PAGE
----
- Injury. Large single combs may also suffer frostbite, resulting in reduced fertility or even sterility.
- Inbreeding. Without careful selection, fertility issues may arise in a small inbred population.
- Genetic problems and deformation. Wry tails can affect performance.
- Crests. Heavily crested roosters may struggle to see properly and have trouble catching hens for mating.
How is fertility measured in chickens?
Fertility in chickens is measured as a percentage of the eggs produced being viable, normally averaged over 30 days.
For example if a breeding group of 1 male and 8 hens produced 200 eggs in 30 days and 160 of those were fertile and began to develop then the fertility rate would be 80%. If 140 of those went on the hatch successfully then the hatch rate would be 70%.
Fertility and hatchability are different, when an embryo dies early and you can see the dark band of the blood ring inside the egg it was still fertile even though it did not go on to hatch.
Both internal and external egg problems can lead to low levels of fertility.
Candling is the only non invasive way way to evaluate egg fertility and to estimate the age of the embryo. A bright light is used to evaluate the eggs which enable experienced keepers to see whether the egg is fertile and the approximate age of the embryo.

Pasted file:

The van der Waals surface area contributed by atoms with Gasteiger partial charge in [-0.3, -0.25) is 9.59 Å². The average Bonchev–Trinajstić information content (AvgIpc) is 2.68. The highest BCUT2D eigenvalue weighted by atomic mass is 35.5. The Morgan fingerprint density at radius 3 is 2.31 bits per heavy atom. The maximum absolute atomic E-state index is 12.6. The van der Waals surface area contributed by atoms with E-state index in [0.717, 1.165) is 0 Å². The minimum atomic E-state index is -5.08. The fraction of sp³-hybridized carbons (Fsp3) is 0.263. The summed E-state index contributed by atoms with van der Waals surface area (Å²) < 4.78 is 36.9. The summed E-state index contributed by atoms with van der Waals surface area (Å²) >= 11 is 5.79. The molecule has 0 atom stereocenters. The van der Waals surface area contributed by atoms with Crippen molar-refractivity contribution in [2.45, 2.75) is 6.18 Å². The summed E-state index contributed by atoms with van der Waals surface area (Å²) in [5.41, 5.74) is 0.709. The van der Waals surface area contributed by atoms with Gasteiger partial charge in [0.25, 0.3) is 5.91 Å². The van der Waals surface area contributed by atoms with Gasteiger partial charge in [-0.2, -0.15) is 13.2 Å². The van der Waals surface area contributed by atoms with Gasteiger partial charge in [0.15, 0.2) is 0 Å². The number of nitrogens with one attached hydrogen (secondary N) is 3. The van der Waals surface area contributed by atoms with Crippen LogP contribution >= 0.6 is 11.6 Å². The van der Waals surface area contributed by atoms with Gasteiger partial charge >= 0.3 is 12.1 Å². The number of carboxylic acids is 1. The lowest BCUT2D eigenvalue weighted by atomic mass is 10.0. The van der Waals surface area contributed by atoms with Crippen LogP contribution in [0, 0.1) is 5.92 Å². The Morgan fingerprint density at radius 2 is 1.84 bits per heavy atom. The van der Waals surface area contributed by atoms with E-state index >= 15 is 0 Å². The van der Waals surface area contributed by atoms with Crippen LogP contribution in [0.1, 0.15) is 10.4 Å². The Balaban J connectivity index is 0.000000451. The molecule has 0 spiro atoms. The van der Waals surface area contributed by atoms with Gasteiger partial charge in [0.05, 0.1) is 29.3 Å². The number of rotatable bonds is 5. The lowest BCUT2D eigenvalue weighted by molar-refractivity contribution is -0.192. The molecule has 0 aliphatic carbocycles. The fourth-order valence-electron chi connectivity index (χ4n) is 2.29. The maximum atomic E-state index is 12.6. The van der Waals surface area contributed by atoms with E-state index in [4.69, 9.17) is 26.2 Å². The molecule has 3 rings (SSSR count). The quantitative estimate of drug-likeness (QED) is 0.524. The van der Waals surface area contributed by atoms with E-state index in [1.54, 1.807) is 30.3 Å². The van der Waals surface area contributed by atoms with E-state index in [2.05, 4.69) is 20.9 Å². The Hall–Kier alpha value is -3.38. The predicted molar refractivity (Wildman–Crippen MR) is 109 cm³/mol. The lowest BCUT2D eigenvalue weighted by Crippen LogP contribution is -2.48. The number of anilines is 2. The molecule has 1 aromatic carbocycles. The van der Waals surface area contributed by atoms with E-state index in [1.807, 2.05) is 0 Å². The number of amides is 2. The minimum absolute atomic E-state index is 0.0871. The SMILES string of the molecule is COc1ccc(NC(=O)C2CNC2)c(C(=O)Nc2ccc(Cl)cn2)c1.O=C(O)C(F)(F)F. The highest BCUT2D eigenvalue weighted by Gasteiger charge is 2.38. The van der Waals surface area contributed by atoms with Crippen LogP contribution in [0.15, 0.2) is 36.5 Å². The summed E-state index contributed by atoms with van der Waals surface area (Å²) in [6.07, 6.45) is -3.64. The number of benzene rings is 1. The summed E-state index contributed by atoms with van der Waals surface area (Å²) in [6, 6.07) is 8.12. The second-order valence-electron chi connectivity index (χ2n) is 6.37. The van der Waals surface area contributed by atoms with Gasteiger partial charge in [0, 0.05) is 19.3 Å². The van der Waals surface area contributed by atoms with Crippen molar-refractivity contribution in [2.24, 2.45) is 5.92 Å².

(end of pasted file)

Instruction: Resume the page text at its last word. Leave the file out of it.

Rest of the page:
Below: Candling eggs to assess fertility in chickens.
Fertility can be checked as early as 4 to 7 days into incubation when blood vessels are clearly visible through the shell.
The air cell becomes bigger while the embryo develops and the embryo becomes visible at the end of the first week when movements may be seen. Activity increases as pipping time approaches, around 2 to 3 days before hatching.
What should the fertility rate in chickens be?
The fertility rate in chickens should be at least 75% and closer to 85% at peak times. This is breed and conditions dependent to some extent. If you regularly get fertility rates below 75% then you need to investigate.
According to a Agri Stats' survey, the average hatchability in commercial operations in the U.S. is between 79% and 86%. This would give commercial chicken producers a fertility rate of around 90%.
With my own flocks it also varies to some extent with some breed showing as little as 55% in my Cornish flock as the heavy breasted males have wide distances between their legs and trouble mounting the hens. My white leghorns on the other hand regularly give me 90% hatch rates in the spring time.
How long does a chicken stay fertile?
Certain female animals are able to store sperm long-term and chickens are one of these animals. The hens can store sperm for up to 14 days and so can produce fertile eggs for just over two weeks after mating.
Hens are fully fertile for a maximum of three years while cockerels may be fertile for five or more. Fertility fades over the years and the best breeding success is likely to be had with chickens in years 2 to 4.
How do you tell if it is the cockerel or the hen that is infertile?